Meningioma – What It Is, Symptoms and Treatments

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What Meningioma Is, Symptoms and Treatments We Should Know. In addition, a meningioma is a tumor that arises from meninges – the membranes that surround your brain and spinal cord. Although not technically a brain tumor, it is included in this category because it can compress or squeeze the brain , nerves and surrounding vessels. Meningioma is the most common type of tumor that forms in the head .

Most meningiomas grow very slowly, often over many years without causing symptoms. But in some cases, their effects on adjacent brain tissue, nerves, or vessels can cause severe disability.

The meningiomas occur more commonly in women, and are often found in older ages but a meningioma may occur at any age.

As most meningiomas grow slowly, often without significant signs and symptoms, they do not always require immediate treatment and can be monitored over time.

What is Meningioma?

The  meningiomas are tumors that develop in the cell membrane that surrounds the brain and spinal cord. The meningiomas (also called meningeal tumors) represent approximately 15% of all intracranial tumors. Most of these tumors are benign (non-cancerous and slow growing).

The meningiomas are usually removed by surgery. Some meningiomas may not need immediate treatment and may remain undetected for years. Most meningiomas are diagnosed in women between 30 and 50 years.

What are the symptoms of meningioma?

The signs and symptoms of a meningioma usually begin gradually and can be very subtle at first. Depending on where in the brain or, rarely, the spine is located, signs and symptoms may include:

Changes in vision , such as double viewing or blurriness.

Headaches that get worse over time.

Hearing loss or ringing in the ears.

Memory loss .

Loss of smell.

Seizures.

Weakness in your arms or legs.

What Causes Meningioma?

It is unclear what causes a meningioma. Doctors know that something changes some cells in their meninges to make them multiply out of control, leading to a meningioma tumor .

Whether this is because of genes you inherit, hormones (which may be related to the most frequent occurrence in women), the rare occurrence of previous radiation exposure or other factors remains largely unknown. There is no solid evidence to support the claim that meningiomas occur in association with cell phone use.

Risk factors:

Risk factors for a meningioma include:

Radiation Treatment: Radiation therapy involving radiation to the head may increase the risk of a meningioma .

Female hormones: The meningiomas are more common in women, leading doctors to believe that female hormones may play a role. Some studies have also suggested a link between breast cancer and the riskof hormone-related meningioma .

Hereditary Nervous System Disorder: The rare neurofibromatosis disorder 2 increases the risk of meningioma and other brain tumors.

Obesity: A high body mass index (BMI) is an established risk factor for many cancers and a higher prevalence of meningiomas among obese people has been observed in several large studies. But the relationship between obesity and meningiomas is unclear.

How to Diagnose Meningioma:

A meningioma can be difficult to diagnose because the tumor is usually growing slowly. The symptoms of a meningioma can also be subtle and confused with other health conditions or nullified as normal signs of aging.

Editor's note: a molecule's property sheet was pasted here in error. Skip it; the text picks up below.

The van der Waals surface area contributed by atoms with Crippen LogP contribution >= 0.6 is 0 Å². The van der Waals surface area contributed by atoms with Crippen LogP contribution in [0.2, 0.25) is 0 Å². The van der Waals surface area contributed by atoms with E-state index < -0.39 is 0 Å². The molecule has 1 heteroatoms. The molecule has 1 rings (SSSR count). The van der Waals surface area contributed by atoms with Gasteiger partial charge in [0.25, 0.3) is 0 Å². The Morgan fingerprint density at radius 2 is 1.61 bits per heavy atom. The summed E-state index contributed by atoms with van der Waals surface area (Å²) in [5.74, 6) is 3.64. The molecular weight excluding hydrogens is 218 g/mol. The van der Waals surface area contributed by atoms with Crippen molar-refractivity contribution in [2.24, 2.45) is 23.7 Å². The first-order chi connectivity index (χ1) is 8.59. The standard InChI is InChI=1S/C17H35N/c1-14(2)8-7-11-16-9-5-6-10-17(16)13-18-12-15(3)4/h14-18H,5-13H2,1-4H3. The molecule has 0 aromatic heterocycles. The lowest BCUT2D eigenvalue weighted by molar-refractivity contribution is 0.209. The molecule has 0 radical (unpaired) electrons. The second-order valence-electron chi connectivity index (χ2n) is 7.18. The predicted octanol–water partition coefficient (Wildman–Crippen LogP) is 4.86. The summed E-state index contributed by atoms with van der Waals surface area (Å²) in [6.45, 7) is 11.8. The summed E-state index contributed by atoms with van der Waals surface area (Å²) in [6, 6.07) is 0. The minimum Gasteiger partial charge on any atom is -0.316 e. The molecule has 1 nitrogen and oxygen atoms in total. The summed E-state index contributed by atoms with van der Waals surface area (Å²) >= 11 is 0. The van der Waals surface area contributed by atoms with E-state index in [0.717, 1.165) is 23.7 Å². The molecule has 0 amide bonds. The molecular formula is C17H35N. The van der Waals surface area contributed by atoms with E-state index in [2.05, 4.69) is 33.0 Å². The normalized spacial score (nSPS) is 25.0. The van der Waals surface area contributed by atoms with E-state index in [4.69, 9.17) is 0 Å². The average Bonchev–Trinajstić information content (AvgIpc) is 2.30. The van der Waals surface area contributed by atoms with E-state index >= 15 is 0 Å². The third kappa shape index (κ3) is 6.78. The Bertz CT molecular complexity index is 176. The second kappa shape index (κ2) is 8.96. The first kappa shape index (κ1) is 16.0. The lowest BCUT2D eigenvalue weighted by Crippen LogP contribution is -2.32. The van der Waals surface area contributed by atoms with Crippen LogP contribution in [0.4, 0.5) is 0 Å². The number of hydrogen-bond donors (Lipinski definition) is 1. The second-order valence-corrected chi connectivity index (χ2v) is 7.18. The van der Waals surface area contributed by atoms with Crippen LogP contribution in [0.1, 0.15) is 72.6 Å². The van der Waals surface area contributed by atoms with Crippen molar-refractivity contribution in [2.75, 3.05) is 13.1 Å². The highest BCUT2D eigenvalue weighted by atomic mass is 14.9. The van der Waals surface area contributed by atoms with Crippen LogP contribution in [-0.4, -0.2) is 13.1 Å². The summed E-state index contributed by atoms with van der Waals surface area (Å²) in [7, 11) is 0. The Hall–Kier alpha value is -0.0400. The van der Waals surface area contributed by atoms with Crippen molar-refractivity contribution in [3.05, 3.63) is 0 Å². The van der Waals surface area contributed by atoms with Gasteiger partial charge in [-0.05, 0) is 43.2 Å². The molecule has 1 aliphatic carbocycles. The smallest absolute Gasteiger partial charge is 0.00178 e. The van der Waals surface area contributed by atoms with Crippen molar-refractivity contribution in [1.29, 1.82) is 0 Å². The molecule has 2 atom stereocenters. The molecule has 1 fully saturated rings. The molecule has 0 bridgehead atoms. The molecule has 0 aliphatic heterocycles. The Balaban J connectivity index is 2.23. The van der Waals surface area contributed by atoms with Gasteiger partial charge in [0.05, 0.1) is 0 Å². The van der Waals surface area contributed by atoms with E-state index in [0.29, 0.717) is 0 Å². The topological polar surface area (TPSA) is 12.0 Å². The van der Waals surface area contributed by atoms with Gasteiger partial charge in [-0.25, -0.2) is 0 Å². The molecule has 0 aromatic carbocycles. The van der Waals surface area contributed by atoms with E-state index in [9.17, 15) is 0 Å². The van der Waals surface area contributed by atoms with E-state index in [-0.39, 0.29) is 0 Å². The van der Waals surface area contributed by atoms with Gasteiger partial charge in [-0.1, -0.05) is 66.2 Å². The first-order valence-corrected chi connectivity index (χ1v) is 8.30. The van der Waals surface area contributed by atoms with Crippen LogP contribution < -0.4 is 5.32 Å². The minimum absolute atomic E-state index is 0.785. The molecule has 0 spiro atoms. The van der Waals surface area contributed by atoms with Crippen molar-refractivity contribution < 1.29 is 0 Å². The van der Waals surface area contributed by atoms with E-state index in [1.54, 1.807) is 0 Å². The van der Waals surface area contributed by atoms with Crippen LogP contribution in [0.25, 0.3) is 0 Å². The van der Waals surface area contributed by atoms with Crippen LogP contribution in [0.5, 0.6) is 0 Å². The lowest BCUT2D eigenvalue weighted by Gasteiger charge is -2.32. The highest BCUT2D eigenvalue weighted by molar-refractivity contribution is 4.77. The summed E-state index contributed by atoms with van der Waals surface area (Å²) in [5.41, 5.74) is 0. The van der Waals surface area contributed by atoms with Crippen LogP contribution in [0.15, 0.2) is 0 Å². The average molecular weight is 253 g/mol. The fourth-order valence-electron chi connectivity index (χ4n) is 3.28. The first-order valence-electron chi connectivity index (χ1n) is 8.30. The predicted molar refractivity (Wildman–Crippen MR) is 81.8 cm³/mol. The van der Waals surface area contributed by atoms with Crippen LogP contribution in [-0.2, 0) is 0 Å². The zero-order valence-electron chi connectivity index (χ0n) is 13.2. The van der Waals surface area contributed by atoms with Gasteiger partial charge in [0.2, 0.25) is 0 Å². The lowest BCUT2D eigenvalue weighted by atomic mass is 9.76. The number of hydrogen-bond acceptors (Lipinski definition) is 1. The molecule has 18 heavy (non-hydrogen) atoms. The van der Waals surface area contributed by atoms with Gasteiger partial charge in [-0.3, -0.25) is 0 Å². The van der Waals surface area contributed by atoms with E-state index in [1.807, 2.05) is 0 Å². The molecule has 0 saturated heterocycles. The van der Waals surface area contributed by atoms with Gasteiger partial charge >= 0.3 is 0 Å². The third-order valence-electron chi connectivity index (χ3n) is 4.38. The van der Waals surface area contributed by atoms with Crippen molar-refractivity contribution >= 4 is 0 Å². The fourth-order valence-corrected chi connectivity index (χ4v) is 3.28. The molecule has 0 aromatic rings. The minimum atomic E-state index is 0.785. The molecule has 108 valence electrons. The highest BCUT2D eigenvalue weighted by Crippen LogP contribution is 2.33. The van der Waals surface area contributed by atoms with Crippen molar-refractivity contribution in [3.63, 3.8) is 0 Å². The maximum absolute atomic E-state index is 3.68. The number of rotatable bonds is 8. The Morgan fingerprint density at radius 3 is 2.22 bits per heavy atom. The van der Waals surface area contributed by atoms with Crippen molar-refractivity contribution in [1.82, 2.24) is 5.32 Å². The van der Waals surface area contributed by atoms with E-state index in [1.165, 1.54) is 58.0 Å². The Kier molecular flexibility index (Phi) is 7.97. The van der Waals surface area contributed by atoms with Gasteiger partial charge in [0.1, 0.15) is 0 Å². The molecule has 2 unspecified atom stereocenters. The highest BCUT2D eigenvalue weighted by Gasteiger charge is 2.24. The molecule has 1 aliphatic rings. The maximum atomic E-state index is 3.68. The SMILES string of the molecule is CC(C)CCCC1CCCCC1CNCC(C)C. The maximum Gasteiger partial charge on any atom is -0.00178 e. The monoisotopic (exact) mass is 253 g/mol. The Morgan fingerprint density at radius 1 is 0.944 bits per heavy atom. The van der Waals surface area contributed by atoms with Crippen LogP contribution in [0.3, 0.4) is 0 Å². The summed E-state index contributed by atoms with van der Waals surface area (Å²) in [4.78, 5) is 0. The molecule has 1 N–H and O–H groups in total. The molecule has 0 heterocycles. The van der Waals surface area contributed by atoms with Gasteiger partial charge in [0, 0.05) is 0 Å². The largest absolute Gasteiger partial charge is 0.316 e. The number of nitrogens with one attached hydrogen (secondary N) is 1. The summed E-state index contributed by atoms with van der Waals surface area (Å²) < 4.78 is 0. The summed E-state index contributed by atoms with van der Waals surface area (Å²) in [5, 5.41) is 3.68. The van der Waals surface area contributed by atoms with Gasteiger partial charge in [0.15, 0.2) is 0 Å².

If your primary care physician suspects a meningioma , you may be referred to a neurological doctor (neurologist).

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To diagnose a meningioma , a neurologist will perform a complete neurological exam, followed by an imaging exam, such as:

CT Scan: CT scans take x-rays that create cross-sectional images of a complete image of your brain. Sometimes an iodine based dyeis used to enlarge the image.

Magnetic resonance imaging (MRI): With this imaging study, a magnetic field and radio waves are used to create transverse images of the structures within your brain. Magnetic resonance imaging provides a more detailed picture of the brain and meningiomas .

In some cases, examination of a tumor specimen (biopsy) may be required to rule out other types of tumors and confirm a diagnosis of meningioma.

How to Treat Meningioma?

Common treatments for meningioma include:

Surgery: The most common treatment forsymptomatic meningiomas involves the removal of tumors. A surgeon usually performs a craniotomy to open the skull and remove the tumor.

A pathologist may examine a tissue biopsy to determine the degree of the tumor. If the tumor cannot be completely removed because of its location or other factors, the remainder of the tumor can be treated with radiation therapy.

Radiation Therapy: Some tumors may be considered inoperable because they are located too close to areas of the brain that control vital functions. Stereotactic radiosurgery treatments can be used to attack malignant tumor cells with a technique designed to reduce exposure to normal healthy cells.

The benefits of radiation may not be immediate, but may occur over time. When radiation treatments are successful, the tumor will stop growing, shrinking or, in some cases, disappearing.

Note: Also called active surveillance or vigilant surveillance, it is considered observation for meningiomas that do not cause symptoms. With this technique, the neurosurgeon continues to evaluate the tumor, often with the aid of periodic imaging and other tests. If the tumor grows or symptoms develop or worsen, surgery or radiation therapy is recommended.

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